Reviewed by Patrick Kelly, Media And Book Review Editor
December 2021 | Volume 27, Number 3
Hosted by Adam Bronstein. Available on Apple Podcasts, Spotify, and Google Podcasts. https://wildernesspodcast.buzzsprout.com/.
The world of podcasting has exploded in the last 15 years, and today there are shows on nearly any topic imaginable. Podcasts are convenient, often free, and offer a great way to learn more about something of interest to listeners. So, as a relative newcomer to the world of podcasts, it was disappointing to find a shockingly small amount of shows explicitly devoted to wilderness or wilderness-related issues. Fortunately, despite a lack in the overall number of choices available, the wilderness-themed shows that do exist are of good quality.
First up is the straightforwardly named Wilderness Podcast, an interview show hosted, written, produced, and created by Adam Bronstein. This one man “conservation-based passion project,” as Bronstein refers to it, seeks to spread and facilitate more in-depth appreciation of wilderness through “long-form interviews with subject area experts.” This interview style allows Bronstein to delve deeply into topics with his guests, giving the listener excellent background and context on a given issue. Of specific interest for this reviewer is the wealth of historical knowledge possessed by many of his guests. Bronstein’s episode on the commercialization of public lands with Scott Silver, a longtime activist from Oregon, was particularly illuminating. Silver’s recounting of efforts, largely successful, by the fossil fuel, off-road vehicle, and outdoor recreation industries to infiltrate and influence public lands policy starting in the 1980s was especially powerful. Silver also shares his extensive knowledge of the fee demo scheme that aimed to shift public lands to a “pay-to-play” system in the 1990s. While much of this history may be common knowledge among older generations, providing this background to younger public lands users and wilderness advocates is especially important.
Bronstein’s guests are often representatives from various environmental nonprofits working on wilderness-related issues. Drawn mostly from small- to medium-sized, regionally focused organizations, Bronstein largely avoids guests from the bigger green groups. Organizations featured include the Southern Utah Wilderness Alliance, Center for Biological Diversity, Oregon Wild, Friends of the Clearwater, and Western Watersheds Project, among others. Sprinkled along the way are a few scientists such as bear biologist Dave Mattson, as well as authors and journalists including Christopher Ketcham and philosophers such as J. Baird Callicott.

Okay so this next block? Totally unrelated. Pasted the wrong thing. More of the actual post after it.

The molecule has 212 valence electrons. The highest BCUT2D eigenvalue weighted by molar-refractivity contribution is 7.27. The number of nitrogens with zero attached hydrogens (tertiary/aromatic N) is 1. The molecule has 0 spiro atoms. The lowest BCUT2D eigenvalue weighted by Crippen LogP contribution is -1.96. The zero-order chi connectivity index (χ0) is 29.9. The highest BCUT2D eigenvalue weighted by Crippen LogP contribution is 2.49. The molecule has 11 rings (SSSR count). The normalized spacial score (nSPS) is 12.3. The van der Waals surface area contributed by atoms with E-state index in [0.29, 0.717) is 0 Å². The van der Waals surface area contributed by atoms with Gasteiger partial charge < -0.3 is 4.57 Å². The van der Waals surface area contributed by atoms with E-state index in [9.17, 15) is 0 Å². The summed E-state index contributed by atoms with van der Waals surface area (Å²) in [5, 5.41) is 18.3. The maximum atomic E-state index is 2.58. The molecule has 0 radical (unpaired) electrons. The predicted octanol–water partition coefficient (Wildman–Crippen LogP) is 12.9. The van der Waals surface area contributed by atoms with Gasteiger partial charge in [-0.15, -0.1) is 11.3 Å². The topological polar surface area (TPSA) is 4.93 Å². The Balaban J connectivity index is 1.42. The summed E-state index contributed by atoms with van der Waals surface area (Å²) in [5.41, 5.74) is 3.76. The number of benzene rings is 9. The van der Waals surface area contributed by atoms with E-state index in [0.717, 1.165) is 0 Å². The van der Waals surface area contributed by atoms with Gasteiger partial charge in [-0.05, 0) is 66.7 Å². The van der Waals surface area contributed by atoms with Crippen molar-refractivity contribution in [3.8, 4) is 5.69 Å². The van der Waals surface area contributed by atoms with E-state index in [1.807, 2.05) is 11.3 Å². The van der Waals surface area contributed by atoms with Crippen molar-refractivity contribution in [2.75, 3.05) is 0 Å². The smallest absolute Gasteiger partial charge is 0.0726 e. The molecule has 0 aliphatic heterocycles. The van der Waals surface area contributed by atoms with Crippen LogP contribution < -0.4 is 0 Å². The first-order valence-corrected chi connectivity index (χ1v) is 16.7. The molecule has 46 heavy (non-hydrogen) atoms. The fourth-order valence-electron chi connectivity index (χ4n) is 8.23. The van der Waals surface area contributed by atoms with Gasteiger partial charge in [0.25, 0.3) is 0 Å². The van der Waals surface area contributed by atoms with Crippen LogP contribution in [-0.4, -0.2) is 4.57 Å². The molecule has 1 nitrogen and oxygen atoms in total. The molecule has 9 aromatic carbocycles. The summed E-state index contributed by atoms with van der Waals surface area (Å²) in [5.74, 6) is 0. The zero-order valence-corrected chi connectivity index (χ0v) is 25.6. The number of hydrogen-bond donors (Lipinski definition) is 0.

Throughout the 50-plus episodes of Wilderness Podcast, Bronstein’s interview style is thoughtful and well researched. He excels in his ability to create an atmosphere of relaxed conversation, and he largely stays out of the guest’s way, allowing them the space to explain and educate. Bronstein’s unabashed position as an advocate and activist may turn some away, but he does not allow his passion to distort basic reality, as is so often the case these days. Whether or not one agrees with him or his guests, the conversations provide the kind of thought-provoking material anyone concerned with the disappearing wild world would do well to pay attention to.
Search your podcast app for these other worthwhile podcasts with a wilderness component: Rewilding Earth Podcast, Wild Utah, The Landscape, and The Wild with Chris Morgan.
REVIEWED BY Patrick Kelly, IJW media and book review editor; email: Patrick.firstname.lastname@example.org.
In this issue of IJW, we remember George Stankey and his contributions to wilderness research and stewardship. Mark Anderson provides a synthesis of recent findings on carbon storage in old growth forests. Rosemary Evans examines prescribed burning in Britain’s moorlands. And Tobias Nickel presents a call for a standard definition of “Natural” in wilderness stewardship.
As we transition to a post-pandemic society, demand for transformational, restorative, and education experiences in nature will not recede. Nature has demonstrated its diverse benefits to a greater constituency these past months, and we as advocates, scientists, and managers need to embrace the challenge that comes with a larger audience.
George Stankey was a critical thinker who saw the big picture and could work across disciplinary boundaries.